Inherited IRA distributions must now be taken within 10 years

    Previously, if an individual inherited an IRA, they could "stretch" their IRA distributions over a long period of time, deferring income tax and permitting the account balance to compound income tax free. More specifically, following the death of the IRA owner, the retirement benefits passing to a designated beneficiary were paid out over the lifetime of the beneficiary, resulting in a significant tax benefit for beneficiaries who were much younger than the IRA owner, such as a grandchild. The RMDs were calculated based on life expectancy of the grandchild (or other young heir) so after the death of the plan owner, the plan assets would be paid out over that beneficiary’s life expectancy. That deferral (and the accompanying income tax benefit) made many IRA owners comfortable bequeathing a large IRA balance outright.

    The SECURE Act has changed that. Now, for IRAs inherited from original owners who have passed away on or after January 1, 2020, the new law requires many beneficiaries to withdraw all of the assets within 10 years after the death of the account holder. No withdrawals have to be made during the 10-year period, but at the end of 10-years from the date of the plan holder’s death, the entire balance in the plan must be withdrawn.

    Exceptions to the 10-year rule include: assets left to a surviving spouse, a disabled or chronically ill beneficiary, or beneficiaries who are less than 10 years younger than the original IRA owner. In these cases, the beneficiary is allowed to take distributions under the old rules. Minor children are also considered an exception to the 10-year rule; however, when the minor reaches age 18, the 10-year rule will clock will begin ticking and the plan assets will have to be paid out by year 10, when they reach age 28.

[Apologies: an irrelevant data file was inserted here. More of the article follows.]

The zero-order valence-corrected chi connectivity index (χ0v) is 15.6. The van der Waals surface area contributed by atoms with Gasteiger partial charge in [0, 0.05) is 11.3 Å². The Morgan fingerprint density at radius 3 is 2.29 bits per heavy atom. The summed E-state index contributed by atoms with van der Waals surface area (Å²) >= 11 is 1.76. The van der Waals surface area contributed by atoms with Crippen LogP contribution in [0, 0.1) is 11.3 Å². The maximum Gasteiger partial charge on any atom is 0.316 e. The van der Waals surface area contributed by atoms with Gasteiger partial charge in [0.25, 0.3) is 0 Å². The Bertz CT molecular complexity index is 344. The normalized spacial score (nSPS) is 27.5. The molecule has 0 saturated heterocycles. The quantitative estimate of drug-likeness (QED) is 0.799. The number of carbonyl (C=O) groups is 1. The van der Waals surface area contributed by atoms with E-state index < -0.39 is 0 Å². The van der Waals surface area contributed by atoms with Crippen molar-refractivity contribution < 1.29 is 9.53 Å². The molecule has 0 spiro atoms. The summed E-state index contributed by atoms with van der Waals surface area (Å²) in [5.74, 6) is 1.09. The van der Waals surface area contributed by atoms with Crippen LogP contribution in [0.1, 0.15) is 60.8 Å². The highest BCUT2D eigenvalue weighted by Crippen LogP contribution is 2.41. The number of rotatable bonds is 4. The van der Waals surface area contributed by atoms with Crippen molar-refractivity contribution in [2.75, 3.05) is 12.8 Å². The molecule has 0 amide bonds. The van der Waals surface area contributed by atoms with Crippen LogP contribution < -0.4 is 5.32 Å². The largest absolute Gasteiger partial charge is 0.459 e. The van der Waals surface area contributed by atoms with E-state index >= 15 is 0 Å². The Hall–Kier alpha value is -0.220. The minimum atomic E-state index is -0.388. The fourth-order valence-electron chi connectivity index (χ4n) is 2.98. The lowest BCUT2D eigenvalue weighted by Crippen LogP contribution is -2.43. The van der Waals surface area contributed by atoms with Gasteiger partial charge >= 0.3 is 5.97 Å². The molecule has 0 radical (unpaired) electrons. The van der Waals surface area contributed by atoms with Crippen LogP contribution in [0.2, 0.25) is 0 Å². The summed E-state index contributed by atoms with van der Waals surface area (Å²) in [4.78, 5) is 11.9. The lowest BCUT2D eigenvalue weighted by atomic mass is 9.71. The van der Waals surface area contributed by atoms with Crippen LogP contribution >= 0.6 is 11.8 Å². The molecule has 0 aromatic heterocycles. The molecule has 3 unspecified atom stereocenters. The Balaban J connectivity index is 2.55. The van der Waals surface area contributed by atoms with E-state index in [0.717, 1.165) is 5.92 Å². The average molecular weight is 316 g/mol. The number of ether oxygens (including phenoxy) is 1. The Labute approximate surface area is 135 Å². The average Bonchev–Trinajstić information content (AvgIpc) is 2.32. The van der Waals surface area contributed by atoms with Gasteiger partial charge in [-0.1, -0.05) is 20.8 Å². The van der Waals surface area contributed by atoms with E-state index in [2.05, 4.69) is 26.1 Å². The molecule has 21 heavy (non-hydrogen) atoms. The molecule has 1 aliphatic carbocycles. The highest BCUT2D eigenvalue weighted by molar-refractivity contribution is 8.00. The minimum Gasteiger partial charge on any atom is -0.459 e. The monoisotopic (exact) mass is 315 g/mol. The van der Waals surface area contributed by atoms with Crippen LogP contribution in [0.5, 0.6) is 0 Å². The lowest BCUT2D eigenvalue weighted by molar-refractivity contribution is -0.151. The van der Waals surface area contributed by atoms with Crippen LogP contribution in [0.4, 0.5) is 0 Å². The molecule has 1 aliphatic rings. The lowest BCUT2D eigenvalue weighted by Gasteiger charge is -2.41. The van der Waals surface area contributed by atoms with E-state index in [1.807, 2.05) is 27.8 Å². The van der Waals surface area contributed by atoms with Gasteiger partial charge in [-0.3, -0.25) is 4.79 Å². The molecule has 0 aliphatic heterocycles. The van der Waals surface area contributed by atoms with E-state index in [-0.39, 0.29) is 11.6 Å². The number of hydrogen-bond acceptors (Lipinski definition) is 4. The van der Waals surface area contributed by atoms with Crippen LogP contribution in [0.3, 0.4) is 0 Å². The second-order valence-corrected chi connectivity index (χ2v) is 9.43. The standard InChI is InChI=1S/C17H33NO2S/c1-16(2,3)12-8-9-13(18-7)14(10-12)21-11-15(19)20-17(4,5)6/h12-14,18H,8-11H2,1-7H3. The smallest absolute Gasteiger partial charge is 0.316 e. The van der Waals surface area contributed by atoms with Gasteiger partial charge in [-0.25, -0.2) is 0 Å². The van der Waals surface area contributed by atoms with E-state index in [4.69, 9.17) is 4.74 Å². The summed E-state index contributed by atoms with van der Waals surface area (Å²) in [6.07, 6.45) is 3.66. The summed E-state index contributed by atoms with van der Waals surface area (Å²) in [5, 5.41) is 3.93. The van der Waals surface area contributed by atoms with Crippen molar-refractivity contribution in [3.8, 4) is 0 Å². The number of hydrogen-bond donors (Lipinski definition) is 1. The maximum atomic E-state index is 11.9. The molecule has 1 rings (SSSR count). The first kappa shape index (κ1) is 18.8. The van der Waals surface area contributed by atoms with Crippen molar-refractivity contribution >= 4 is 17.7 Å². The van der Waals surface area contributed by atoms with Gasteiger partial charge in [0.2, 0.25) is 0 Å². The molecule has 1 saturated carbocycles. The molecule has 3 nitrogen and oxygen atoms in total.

What if an IRA was inherited before 2020? Since, the SECURE Act only applies to retirement plan assets that are inherited after January 1, 2020, the complex distribution rules that existed under prior law will continue to apply to many heirs.

    A new opportunity for strategic charitable giving

    For charitably minded people who don’t necessarily want their non-spousal beneficiaries to receive their entire IRA proceeds within 10 years, a testamentary life income gift, such as a charitable remainder trust (CRT), may offer a creative solution:

    • The IRA owner can designate a CRT as the beneficiary of the account and the IRA proceeds will then be used to fund a life income vehicle that will provide income for loved ones, either for their lifetime(s) or for a set term of years, and typically generally with a minimum 5% payout (each payment would carry out a portion of the income). At the end of the term, the remaining assets will go to one or more charitable organizations chosen by the original IRA accountholder. This strategy combines tax-free growth, maximum income, protection of the trust principal and future support of a favorite charitable cause. For individuals who want to protect and help loved ones, the IRA-to-testamentary-CRT solution offers enormous benefits and might accomplish something similar to the intended deferral before the SECURE Act.
    • Under the rules for CRTs, a minimum of 10% of the assets must go to charity at the end of the CRT’s term. To further provide for heirs and replace those assets, the IRA owner might also purchase a life insurance policy in an amount equal to what is estimated to go to charity and, to avoid any potential estate taxes, establish an insurance trust to hold the proceeds. This strategy is similar to a planning concept sometimes known as “a wealth replacement trust” but applied here in a post-SECURE Act context.

    Next Step:

    These changes are just a few of those resulting from enactment of the SECURE Act. Take this opportunity to educate your donors about the benefits of using a testamentary CRT or other life income gift to replicate the stretch IRA for their families. As with any piece of new legislation, it is important to encourage your donors to work with their tax professionals and advisors to define and prioritize their personal objectives an explore the best solutions and strategies for them.


  • Thursday, September 26, 2019 11:33 AM | Anna Matheson (Administrator)

    Written by: Anat Becker, JD

    Dear Friends,